Managing an industrial dust collection system is an integral part of many engineering applications; one that helps engineers meet strict air permit compliance needs and mitigate environmental and EH&S exposures.
Traditionally, managing a dust collection system involved monitoring to determine when a failure occurred. And then a host of reporting, shutdown, clean-up and mitigation tasks began. Fortunately, triboelectric tools exist that can help users catch and predict bag tears and failure risks before incidents occur; when it comes to proper filter replacement procedures, a proactive approach is key.
1.) Unreliable, Traditional Baghouse Monitoring
Industrial dust collection systems are fundamental components in a great array of applications, from the food industry to cement and steel manufacturing. These systems help engineers comply with relevant air permit and regulatory requirements. However, these collection systems (often bag houses) are imperfect as standalone systems; with no way to measure filter performance, maintenance must routinely replace bags based on a spec and calendar, or run the risk of their systems failing altogether.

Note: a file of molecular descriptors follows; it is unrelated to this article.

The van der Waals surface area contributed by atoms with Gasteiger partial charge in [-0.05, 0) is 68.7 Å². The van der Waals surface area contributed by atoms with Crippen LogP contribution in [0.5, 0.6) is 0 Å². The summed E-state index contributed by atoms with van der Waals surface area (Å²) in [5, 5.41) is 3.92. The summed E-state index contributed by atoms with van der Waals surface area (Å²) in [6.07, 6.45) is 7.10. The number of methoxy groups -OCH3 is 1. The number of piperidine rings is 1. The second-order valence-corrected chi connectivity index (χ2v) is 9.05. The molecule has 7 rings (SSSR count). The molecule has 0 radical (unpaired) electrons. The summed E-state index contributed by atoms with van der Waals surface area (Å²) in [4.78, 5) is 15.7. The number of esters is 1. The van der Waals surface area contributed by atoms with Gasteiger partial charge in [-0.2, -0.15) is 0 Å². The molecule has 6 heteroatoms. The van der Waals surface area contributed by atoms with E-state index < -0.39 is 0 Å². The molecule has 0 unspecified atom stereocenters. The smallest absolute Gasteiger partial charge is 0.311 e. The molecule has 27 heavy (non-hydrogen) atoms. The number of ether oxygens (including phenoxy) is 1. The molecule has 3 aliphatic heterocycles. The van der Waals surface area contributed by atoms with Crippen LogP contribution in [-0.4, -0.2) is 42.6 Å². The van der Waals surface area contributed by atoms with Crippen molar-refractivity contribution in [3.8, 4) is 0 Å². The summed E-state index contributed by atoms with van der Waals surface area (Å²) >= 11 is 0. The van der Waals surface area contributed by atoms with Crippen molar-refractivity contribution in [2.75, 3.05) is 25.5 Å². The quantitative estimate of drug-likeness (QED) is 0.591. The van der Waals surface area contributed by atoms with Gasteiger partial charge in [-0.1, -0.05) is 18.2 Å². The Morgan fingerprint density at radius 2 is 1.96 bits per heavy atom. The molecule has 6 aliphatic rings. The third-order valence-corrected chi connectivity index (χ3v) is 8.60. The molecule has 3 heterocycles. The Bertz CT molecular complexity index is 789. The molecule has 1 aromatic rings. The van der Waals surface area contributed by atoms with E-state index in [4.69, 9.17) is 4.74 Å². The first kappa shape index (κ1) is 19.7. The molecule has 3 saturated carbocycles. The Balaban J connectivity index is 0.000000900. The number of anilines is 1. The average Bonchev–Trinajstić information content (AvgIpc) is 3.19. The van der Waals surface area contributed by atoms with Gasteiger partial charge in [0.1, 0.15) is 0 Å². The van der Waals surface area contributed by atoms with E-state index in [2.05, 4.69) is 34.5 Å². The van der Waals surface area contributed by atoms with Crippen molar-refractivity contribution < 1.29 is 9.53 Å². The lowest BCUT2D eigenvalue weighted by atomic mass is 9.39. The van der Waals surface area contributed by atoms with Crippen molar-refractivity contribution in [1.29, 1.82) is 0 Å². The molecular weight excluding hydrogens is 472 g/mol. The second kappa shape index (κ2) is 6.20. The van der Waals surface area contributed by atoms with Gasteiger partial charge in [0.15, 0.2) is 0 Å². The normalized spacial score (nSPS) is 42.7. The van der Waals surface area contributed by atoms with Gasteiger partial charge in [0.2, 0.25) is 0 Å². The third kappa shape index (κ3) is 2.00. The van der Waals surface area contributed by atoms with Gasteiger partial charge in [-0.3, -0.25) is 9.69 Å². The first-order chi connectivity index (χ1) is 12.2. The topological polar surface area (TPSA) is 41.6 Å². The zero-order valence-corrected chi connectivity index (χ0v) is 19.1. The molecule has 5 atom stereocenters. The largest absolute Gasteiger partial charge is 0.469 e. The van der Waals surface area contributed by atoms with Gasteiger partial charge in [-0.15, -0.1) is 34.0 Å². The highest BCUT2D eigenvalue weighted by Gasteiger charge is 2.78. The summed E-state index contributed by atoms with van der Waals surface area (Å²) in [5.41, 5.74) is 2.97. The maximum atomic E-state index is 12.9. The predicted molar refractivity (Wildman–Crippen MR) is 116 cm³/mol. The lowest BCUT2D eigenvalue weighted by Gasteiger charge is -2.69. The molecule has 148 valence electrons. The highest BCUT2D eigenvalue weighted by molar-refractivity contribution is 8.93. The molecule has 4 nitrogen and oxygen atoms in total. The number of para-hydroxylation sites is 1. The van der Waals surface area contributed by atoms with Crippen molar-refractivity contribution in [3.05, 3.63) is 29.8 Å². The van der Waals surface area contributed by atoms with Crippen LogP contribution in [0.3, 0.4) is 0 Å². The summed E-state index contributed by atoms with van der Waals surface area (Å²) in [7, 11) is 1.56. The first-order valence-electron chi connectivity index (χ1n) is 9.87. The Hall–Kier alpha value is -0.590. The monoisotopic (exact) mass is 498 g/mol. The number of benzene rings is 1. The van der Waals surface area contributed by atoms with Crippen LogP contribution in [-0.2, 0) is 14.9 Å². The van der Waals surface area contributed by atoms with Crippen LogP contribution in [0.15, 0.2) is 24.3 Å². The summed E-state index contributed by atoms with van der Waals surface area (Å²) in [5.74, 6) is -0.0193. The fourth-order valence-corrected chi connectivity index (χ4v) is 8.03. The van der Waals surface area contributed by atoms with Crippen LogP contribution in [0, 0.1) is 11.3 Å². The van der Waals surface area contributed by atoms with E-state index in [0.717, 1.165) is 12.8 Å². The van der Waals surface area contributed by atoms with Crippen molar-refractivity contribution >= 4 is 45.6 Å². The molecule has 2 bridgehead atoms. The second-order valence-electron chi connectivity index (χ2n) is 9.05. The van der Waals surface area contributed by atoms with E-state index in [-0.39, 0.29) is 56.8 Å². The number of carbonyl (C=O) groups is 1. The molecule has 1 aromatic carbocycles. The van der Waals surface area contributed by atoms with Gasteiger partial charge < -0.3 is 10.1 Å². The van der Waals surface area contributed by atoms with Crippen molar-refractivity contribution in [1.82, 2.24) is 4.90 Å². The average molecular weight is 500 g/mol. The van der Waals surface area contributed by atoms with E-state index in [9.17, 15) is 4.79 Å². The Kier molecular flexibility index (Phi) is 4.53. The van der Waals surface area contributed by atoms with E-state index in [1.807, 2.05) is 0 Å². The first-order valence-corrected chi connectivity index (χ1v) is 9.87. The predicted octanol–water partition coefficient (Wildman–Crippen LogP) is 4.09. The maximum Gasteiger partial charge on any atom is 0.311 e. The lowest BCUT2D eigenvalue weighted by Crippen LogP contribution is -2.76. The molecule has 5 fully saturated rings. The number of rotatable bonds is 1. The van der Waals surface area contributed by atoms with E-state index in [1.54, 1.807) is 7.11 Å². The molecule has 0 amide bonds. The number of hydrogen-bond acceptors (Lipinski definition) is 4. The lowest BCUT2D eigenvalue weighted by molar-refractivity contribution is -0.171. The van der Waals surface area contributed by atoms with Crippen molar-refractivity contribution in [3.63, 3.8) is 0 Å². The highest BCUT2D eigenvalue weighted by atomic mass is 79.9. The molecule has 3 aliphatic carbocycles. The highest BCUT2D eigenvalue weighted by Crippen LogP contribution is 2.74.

If you have bare dust collection systems installed in your facility without the proper monitoring system, there is no accurate way of telling when your filters need replacing. Thus, for the sake of compliance, you’re forced to change out filters more often than necessary, which can lead to huge expenditures over time – an “insurance” investment of sorts that companies make to preclude the even more expensive reportable events that they fear.
In dust collection systems without sophisticated predictive monitoring technology, there will often be zero warning of a filter failure – whether before or after the manufacturers recommended replacement cycle. Degrading performance will go unnoticed, and when the signs of baghouse failure finally do arise, it’s often too late to prevent failure – instead crisis response is required which disrupts operations. Without appropriate monitoring devices, there are few ways to catch filter fabric tears or progressive damages at practical response times.
2.) Bag Lifespans Have Been Ignored